All-in-one solutions can empower parents to play a more active role (and in real time) in seeing their children’s daily, weekly, and termly activities develop as they progress through each key stage. Getting immediate updates about school activities, as well as administrative matters, are reassuring, but such platforms should – and can – do more. 

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The importance of communication

Ensuring that a student’s progress can be accurately measured and recorded can sound dry and routine, but all teachers know this is fundamental to the work they do. Teachers also know that without support from home, much of the work done in school can become compromised.

An easy exchange of information between teachers and parents is the foundation for ensuring consistency of understanding and expectations. Messages can only be re-enforced if they are understood and bought into.

Academic underachievement, deadlines ignored, lessons skipped, or registrations missed – such things are more easily dealt with if they are caught early. And when parents are not aware of deadlines, test results, and assignments set, then they are often (understandably) unable to support the school at key moments in the term. Conversely, misunderstandings creep in quickly when personal circumstances at home are not conveyed.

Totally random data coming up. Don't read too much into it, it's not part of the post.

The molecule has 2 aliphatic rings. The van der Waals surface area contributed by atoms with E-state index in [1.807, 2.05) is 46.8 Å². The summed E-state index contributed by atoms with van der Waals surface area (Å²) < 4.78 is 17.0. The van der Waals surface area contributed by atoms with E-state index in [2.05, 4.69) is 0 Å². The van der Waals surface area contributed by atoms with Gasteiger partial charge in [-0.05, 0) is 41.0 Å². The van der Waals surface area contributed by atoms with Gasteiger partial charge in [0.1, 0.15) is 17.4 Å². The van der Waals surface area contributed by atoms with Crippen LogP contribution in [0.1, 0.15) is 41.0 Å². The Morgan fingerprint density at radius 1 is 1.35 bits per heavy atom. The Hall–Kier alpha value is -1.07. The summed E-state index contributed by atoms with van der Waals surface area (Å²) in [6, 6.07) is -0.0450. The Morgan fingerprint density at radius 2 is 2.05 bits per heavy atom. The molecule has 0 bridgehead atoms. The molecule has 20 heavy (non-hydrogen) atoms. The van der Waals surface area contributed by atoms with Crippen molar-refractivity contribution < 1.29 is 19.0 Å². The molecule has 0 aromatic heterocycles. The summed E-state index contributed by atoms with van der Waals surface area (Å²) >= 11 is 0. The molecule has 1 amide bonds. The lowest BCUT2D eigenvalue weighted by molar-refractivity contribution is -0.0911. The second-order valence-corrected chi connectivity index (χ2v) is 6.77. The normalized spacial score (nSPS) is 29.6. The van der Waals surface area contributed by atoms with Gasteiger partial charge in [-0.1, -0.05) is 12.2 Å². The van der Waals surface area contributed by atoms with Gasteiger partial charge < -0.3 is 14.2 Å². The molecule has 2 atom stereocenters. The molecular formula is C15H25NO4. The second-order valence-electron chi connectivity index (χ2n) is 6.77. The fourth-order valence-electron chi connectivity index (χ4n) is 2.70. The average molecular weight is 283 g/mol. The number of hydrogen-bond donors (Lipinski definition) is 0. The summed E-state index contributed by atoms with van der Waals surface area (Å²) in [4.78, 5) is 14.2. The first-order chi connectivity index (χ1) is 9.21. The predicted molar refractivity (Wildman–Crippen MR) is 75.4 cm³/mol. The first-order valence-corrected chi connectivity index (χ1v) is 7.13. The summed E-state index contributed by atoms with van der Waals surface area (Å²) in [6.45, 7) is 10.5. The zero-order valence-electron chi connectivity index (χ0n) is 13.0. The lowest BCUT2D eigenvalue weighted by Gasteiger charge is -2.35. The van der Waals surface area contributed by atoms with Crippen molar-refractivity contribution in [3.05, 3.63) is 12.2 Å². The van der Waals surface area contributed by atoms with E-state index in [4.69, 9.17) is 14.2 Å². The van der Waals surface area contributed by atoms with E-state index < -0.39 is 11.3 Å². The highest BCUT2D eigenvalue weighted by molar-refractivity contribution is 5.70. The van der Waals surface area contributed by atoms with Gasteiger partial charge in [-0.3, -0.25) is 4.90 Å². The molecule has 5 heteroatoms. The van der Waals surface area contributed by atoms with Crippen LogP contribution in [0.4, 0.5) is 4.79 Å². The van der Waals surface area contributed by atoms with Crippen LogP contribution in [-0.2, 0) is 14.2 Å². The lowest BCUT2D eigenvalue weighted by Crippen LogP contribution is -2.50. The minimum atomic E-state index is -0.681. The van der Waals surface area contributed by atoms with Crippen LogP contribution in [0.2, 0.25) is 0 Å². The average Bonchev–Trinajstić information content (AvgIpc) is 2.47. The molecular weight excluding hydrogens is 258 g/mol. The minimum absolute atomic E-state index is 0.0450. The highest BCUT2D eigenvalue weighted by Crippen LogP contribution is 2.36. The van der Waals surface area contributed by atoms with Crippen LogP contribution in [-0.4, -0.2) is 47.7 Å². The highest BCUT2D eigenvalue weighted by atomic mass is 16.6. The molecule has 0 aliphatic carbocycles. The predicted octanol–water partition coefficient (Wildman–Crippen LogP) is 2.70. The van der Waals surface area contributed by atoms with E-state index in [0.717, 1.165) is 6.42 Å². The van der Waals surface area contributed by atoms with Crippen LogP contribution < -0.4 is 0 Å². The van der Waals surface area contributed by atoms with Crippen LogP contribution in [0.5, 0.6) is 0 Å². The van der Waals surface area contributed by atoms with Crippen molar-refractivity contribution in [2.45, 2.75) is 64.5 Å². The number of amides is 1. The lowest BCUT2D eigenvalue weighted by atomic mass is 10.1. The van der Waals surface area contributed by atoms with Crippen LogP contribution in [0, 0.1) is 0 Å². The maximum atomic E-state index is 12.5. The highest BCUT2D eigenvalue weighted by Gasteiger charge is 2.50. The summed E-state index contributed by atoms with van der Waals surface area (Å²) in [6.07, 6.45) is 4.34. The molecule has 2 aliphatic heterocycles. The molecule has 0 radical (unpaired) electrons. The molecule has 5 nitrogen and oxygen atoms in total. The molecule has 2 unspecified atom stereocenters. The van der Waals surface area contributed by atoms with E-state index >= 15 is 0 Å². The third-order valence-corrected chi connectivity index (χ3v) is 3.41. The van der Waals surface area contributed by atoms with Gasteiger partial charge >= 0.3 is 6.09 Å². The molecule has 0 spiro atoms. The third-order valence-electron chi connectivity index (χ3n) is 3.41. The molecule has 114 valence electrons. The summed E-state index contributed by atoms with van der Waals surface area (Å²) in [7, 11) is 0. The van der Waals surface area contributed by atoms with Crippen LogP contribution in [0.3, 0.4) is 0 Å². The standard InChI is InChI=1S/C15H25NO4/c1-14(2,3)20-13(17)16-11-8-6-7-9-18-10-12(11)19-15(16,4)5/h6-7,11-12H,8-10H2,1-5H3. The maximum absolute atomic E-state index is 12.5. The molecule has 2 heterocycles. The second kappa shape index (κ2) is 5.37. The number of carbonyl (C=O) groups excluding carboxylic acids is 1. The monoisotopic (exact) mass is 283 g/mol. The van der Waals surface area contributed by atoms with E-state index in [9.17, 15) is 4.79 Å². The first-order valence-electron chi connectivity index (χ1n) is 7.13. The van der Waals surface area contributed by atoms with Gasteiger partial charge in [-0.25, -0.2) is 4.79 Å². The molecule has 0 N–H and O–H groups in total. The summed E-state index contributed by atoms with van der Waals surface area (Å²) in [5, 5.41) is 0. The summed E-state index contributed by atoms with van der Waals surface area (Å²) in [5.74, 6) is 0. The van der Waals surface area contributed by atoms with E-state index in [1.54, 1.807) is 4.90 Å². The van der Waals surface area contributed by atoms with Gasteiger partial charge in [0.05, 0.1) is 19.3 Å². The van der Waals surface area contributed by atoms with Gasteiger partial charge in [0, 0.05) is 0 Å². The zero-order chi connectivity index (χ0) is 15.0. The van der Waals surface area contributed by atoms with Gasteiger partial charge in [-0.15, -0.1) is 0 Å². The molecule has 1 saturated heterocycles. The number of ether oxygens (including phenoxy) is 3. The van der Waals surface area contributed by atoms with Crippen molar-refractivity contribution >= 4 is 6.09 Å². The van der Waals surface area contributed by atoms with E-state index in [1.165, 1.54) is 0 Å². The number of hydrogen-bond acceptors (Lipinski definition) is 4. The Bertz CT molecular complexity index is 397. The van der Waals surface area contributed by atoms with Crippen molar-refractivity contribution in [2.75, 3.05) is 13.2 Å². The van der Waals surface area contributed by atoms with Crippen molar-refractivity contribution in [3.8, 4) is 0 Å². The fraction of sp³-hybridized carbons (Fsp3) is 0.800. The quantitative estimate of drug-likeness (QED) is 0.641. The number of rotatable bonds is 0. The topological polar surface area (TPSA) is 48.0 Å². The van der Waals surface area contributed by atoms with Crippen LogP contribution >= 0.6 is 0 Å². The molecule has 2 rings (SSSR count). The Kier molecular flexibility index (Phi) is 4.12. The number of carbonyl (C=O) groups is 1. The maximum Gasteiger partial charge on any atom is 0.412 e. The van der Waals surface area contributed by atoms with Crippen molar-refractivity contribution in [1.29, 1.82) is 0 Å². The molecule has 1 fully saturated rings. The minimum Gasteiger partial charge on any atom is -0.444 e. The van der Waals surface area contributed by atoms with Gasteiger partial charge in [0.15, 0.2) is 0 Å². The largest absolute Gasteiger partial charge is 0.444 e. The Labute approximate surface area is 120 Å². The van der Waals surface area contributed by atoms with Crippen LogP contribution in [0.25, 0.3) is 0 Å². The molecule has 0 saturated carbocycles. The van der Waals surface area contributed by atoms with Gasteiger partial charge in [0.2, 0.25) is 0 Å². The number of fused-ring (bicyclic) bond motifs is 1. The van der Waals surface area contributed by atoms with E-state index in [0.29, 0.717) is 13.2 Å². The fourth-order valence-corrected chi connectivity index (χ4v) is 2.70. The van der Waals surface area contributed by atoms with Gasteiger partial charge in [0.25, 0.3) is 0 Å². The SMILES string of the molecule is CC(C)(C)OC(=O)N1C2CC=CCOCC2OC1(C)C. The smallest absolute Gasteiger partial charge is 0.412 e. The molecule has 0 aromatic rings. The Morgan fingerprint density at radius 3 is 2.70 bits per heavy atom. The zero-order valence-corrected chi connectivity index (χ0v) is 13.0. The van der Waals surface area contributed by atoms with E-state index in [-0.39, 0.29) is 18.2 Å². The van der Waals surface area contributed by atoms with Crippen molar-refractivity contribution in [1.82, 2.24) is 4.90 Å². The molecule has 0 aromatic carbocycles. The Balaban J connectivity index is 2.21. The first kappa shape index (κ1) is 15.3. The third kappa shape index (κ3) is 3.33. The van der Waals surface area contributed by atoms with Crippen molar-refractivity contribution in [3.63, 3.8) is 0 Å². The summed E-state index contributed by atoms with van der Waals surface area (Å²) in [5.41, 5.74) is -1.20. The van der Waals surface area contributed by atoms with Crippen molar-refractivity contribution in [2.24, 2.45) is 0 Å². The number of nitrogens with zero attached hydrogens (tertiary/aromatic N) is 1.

Effective communication is the foundation for shared and successful outcomes. It’s in the students' interests if the adults talk. 

Invest in people 

But schools have to invest in training all staff to feel comfortable using these tools.  The days when the school office was the sole outlet for a steady trickle of data are receding as quickly as mobile technology is becoming a dominant medium for two-way communication. And with that new exchange comes new responsibilities on both sides.

Teachers and parents can share the same goals and understand the pathways they need to take for their children to reach them. Everyone involved in working towards achieving excellence in a school recognises the need for shared communication and shared aspirations for all.

New school and old school

But technology is just another tool and should complement more "old school" methods of conveying information that many teachers often still enjoy sending as much as parents and pupils enjoy receiving.

There is nothing like getting a letter from the headteacher, posted home, opened over breakfast, congratulating a student on a great achievement. You can pin that to the fridge. Nor can anything replace parents visiting their children’s school regularly to support the work of the staff: believe me, that really is appreciated by everyone. An emoji is no replacement for a round of applause and a smiling face. 

Technology, used well, can allow us to learn more about ourselves and our children, and it frees us up to focus on what makes us fully human, and to remind us why schools are such social places that are at the heart of every community and, ideally, every family. 

David James is deputy head (academic) of an independent school in the South of England